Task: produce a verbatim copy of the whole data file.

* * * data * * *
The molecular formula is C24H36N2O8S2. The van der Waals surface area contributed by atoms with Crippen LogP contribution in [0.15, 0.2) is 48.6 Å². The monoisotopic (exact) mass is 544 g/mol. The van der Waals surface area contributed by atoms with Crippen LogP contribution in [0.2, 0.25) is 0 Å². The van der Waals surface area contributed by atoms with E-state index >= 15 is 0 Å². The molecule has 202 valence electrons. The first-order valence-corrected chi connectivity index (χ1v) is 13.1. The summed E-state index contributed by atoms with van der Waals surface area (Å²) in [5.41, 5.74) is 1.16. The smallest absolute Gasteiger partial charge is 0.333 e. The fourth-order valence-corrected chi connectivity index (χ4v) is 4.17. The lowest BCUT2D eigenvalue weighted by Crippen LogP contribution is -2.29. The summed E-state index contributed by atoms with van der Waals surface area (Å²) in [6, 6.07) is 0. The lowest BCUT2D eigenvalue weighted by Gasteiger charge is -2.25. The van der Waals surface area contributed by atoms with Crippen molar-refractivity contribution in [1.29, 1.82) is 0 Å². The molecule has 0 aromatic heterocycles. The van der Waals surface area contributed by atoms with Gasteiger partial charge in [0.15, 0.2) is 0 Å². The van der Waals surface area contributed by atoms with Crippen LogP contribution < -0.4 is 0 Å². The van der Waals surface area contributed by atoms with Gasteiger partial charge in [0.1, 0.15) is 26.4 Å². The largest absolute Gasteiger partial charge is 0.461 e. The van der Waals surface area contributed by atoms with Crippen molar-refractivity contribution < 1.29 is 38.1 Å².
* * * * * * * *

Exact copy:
The molecular formula is C24H36N2O8S2. The van der Waals surface area contributed by atoms with Crippen LogP contribution in [0.15, 0.2) is 48.6 Å². The monoisotopic (exact) mass is 544 g/mol. The van der Waals surface area contributed by atoms with Crippen LogP contribution in [0.2, 0.25) is 0 Å². The van der Waals surface area contributed by atoms with E-state index >= 15 is 0 Å². The molecule has 202 valence electrons. The first-order valence-corrected chi connectivity index (χ1v) is 13.1. The summed E-state index contributed by atoms with van der Waals surface area (Å²) in [5.41, 5.74) is 1.16. The smallest absolute Gasteiger partial charge is 0.333 e. The fourth-order valence-corrected chi connectivity index (χ4v) is 4.17. The lowest BCUT2D eigenvalue weighted by Crippen LogP contribution is -2.29. The summed E-state index contributed by atoms with van der Waals surface area (Å²) in [6, 6.07) is 0. The lowest BCUT2D eigenvalue weighted by Gasteiger charge is -2.25. The van der Waals surface area contributed by atoms with Crippen molar-refractivity contribution in [1.29, 1.82) is 0 Å². The molecule has 0 aromatic heterocycles. The van der Waals surface area contributed by atoms with Gasteiger partial charge in [0.15, 0.2) is 0 Å². The van der Waals surface area contributed by atoms with Crippen LogP contribution < -0.4 is 0 Å². The van der Waals surface area contributed by atoms with Gasteiger partial charge in [0.1, 0.15) is 26.4 Å². The largest absolute Gasteiger partial charge is 0.461 e. The van der Waals surface area contributed by atoms with Crippen molar-refractivity contribution < 1.29 is 38.1 Å².